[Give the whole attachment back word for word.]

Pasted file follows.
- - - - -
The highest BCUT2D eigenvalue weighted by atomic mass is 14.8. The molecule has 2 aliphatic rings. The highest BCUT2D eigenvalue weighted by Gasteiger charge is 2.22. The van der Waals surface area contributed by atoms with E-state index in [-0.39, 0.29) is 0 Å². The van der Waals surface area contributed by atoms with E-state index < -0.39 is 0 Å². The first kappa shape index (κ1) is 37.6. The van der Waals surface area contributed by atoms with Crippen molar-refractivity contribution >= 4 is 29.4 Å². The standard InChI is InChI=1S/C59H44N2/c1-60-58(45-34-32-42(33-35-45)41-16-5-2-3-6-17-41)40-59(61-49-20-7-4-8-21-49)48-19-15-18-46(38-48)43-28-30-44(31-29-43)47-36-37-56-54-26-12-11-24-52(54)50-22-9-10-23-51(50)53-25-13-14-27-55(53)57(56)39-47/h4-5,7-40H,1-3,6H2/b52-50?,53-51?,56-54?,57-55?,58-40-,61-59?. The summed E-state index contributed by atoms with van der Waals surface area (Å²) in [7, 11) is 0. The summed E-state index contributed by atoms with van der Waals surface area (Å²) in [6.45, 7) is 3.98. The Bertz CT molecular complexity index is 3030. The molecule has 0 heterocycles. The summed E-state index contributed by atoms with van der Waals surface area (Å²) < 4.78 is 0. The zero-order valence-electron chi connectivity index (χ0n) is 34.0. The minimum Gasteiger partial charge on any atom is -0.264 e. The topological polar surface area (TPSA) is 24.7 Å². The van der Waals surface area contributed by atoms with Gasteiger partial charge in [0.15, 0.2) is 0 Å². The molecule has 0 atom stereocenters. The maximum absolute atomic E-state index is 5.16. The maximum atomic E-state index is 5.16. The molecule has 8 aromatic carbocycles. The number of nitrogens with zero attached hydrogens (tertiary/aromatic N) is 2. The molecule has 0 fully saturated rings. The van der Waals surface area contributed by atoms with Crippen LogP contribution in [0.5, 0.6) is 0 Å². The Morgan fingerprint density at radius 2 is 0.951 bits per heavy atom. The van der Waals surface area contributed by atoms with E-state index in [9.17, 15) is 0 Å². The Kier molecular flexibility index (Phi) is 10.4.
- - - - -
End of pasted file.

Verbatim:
The highest BCUT2D eigenvalue weighted by atomic mass is 14.8. The molecule has 2 aliphatic rings. The highest BCUT2D eigenvalue weighted by Gasteiger charge is 2.22. The van der Waals surface area contributed by atoms with E-state index in [-0.39, 0.29) is 0 Å². The van der Waals surface area contributed by atoms with E-state index < -0.39 is 0 Å². The first kappa shape index (κ1) is 37.6. The van der Waals surface area contributed by atoms with Crippen molar-refractivity contribution >= 4 is 29.4 Å². The standard InChI is InChI=1S/C59H44N2/c1-60-58(45-34-32-42(33-35-45)41-16-5-2-3-6-17-41)40-59(61-49-20-7-4-8-21-49)48-19-15-18-46(38-48)43-28-30-44(31-29-43)47-36-37-56-54-26-12-11-24-52(54)50-22-9-10-23-51(50)53-25-13-14-27-55(53)57(56)39-47/h4-5,7-40H,1-3,6H2/b52-50?,53-51?,56-54?,57-55?,58-40-,61-59?. The summed E-state index contributed by atoms with van der Waals surface area (Å²) in [7, 11) is 0. The summed E-state index contributed by atoms with van der Waals surface area (Å²) in [6.45, 7) is 3.98. The Bertz CT molecular complexity index is 3030. The molecule has 0 heterocycles. The summed E-state index contributed by atoms with van der Waals surface area (Å²) < 4.78 is 0. The zero-order valence-electron chi connectivity index (χ0n) is 34.0. The minimum Gasteiger partial charge on any atom is -0.264 e. The topological polar surface area (TPSA) is 24.7 Å². The van der Waals surface area contributed by atoms with Gasteiger partial charge in [0.15, 0.2) is 0 Å². The molecule has 0 atom stereocenters. The maximum absolute atomic E-state index is 5.16. The maximum atomic E-state index is 5.16. The molecule has 8 aromatic carbocycles. The number of nitrogens with zero attached hydrogens (tertiary/aromatic N) is 2. The molecule has 0 fully saturated rings. The van der Waals surface area contributed by atoms with Crippen LogP contribution in [0.5, 0.6) is 0 Å². The Morgan fingerprint density at radius 2 is 0.951 bits per heavy atom. The van der Waals surface area contributed by atoms with E-state index in [9.17, 15) is 0 Å². The Kier molecular flexibility index (Phi) is 10.4.